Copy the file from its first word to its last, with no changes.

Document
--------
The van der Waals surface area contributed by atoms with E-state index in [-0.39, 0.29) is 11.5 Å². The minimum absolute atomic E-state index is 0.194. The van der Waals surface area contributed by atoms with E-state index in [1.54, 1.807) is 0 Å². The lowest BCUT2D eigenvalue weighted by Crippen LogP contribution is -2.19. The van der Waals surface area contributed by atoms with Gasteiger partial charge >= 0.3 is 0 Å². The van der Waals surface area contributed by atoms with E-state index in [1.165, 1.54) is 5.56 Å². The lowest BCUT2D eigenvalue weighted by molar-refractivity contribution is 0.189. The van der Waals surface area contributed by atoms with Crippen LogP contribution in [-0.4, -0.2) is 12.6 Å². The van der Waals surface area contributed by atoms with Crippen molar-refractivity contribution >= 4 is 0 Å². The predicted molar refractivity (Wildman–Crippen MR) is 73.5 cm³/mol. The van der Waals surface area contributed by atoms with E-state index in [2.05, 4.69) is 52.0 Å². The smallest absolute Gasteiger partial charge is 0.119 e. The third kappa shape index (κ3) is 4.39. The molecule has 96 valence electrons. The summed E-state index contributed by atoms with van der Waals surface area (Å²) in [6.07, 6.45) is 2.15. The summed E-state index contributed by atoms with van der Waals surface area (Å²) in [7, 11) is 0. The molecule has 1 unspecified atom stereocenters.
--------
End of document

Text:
The van der Waals surface area contributed by atoms with E-state index in [-0.39, 0.29) is 11.5 Å². The minimum absolute atomic E-state index is 0.194. The van der Waals surface area contributed by atoms with E-state index in [1.54, 1.807) is 0 Å². The lowest BCUT2D eigenvalue weighted by Crippen LogP contribution is -2.19. The van der Waals surface area contributed by atoms with Gasteiger partial charge >= 0.3 is 0 Å². The van der Waals surface area contributed by atoms with E-state index in [1.165, 1.54) is 5.56 Å². The lowest BCUT2D eigenvalue weighted by molar-refractivity contribution is 0.189. The van der Waals surface area contributed by atoms with Crippen LogP contribution in [-0.4, -0.2) is 12.6 Å². The van der Waals surface area contributed by atoms with Crippen molar-refractivity contribution >= 4 is 0 Å². The predicted molar refractivity (Wildman–Crippen MR) is 73.5 cm³/mol. The van der Waals surface area contributed by atoms with E-state index in [2.05, 4.69) is 52.0 Å². The smallest absolute Gasteiger partial charge is 0.119 e. The third kappa shape index (κ3) is 4.39. The molecule has 96 valence electrons. The summed E-state index contributed by atoms with van der Waals surface area (Å²) in [6.07, 6.45) is 2.15. The summed E-state index contributed by atoms with van der Waals surface area (Å²) in [7, 11) is 0. The molecule has 1 unspecified atom stereocenters.